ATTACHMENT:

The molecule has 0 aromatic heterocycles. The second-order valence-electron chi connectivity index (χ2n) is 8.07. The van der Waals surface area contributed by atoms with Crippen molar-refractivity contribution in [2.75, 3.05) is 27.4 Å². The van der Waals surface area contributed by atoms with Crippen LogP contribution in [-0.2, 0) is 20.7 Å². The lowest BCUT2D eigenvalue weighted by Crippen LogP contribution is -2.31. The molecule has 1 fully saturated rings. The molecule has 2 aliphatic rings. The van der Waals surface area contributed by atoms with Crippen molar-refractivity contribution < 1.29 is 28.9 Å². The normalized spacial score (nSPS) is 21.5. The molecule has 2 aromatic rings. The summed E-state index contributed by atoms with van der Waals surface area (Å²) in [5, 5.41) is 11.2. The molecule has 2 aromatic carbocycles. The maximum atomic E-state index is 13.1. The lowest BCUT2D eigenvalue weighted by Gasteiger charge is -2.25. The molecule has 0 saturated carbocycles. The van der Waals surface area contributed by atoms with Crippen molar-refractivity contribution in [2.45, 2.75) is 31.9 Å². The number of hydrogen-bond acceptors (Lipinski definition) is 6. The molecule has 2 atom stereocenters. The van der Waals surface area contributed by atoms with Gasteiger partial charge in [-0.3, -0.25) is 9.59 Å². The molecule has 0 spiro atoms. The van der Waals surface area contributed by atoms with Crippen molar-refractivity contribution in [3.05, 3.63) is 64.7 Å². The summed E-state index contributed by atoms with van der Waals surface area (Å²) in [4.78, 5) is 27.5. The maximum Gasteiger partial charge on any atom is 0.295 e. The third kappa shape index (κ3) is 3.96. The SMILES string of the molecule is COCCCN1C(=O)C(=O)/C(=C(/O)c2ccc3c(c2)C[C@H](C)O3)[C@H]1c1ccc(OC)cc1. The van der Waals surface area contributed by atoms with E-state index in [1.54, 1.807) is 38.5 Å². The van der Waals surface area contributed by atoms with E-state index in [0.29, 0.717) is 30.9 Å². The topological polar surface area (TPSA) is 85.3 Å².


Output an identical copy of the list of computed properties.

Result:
The molecule has 0 aromatic heterocycles. The second-order valence-electron chi connectivity index (χ2n) is 8.07. The van der Waals surface area contributed by atoms with Crippen molar-refractivity contribution in [2.75, 3.05) is 27.4 Å². The van der Waals surface area contributed by atoms with Crippen LogP contribution in [-0.2, 0) is 20.7 Å². The lowest BCUT2D eigenvalue weighted by Crippen LogP contribution is -2.31. The molecule has 1 fully saturated rings. The molecule has 2 aliphatic rings. The van der Waals surface area contributed by atoms with Crippen molar-refractivity contribution < 1.29 is 28.9 Å². The normalized spacial score (nSPS) is 21.5. The molecule has 2 aromatic rings. The summed E-state index contributed by atoms with van der Waals surface area (Å²) in [5, 5.41) is 11.2. The molecule has 2 aromatic carbocycles. The maximum atomic E-state index is 13.1. The lowest BCUT2D eigenvalue weighted by Gasteiger charge is -2.25. The molecule has 0 saturated carbocycles. The van der Waals surface area contributed by atoms with Crippen molar-refractivity contribution in [2.45, 2.75) is 31.9 Å². The number of hydrogen-bond acceptors (Lipinski definition) is 6. The molecule has 2 atom stereocenters. The van der Waals surface area contributed by atoms with Gasteiger partial charge in [-0.3, -0.25) is 9.59 Å². The molecule has 0 spiro atoms. The van der Waals surface area contributed by atoms with Crippen molar-refractivity contribution in [3.05, 3.63) is 64.7 Å². The summed E-state index contributed by atoms with van der Waals surface area (Å²) in [4.78, 5) is 27.5. The maximum Gasteiger partial charge on any atom is 0.295 e. The third kappa shape index (κ3) is 3.96. The SMILES string of the molecule is COCCCN1C(=O)C(=O)/C(=C(/O)c2ccc3c(c2)C[C@H](C)O3)[C@H]1c1ccc(OC)cc1. The van der Waals surface area contributed by atoms with E-state index in [1.54, 1.807) is 38.5 Å². The van der Waals surface area contributed by atoms with E-state index in [0.29, 0.717) is 30.9 Å². The topological polar surface area (TPSA) is 85.3 Å².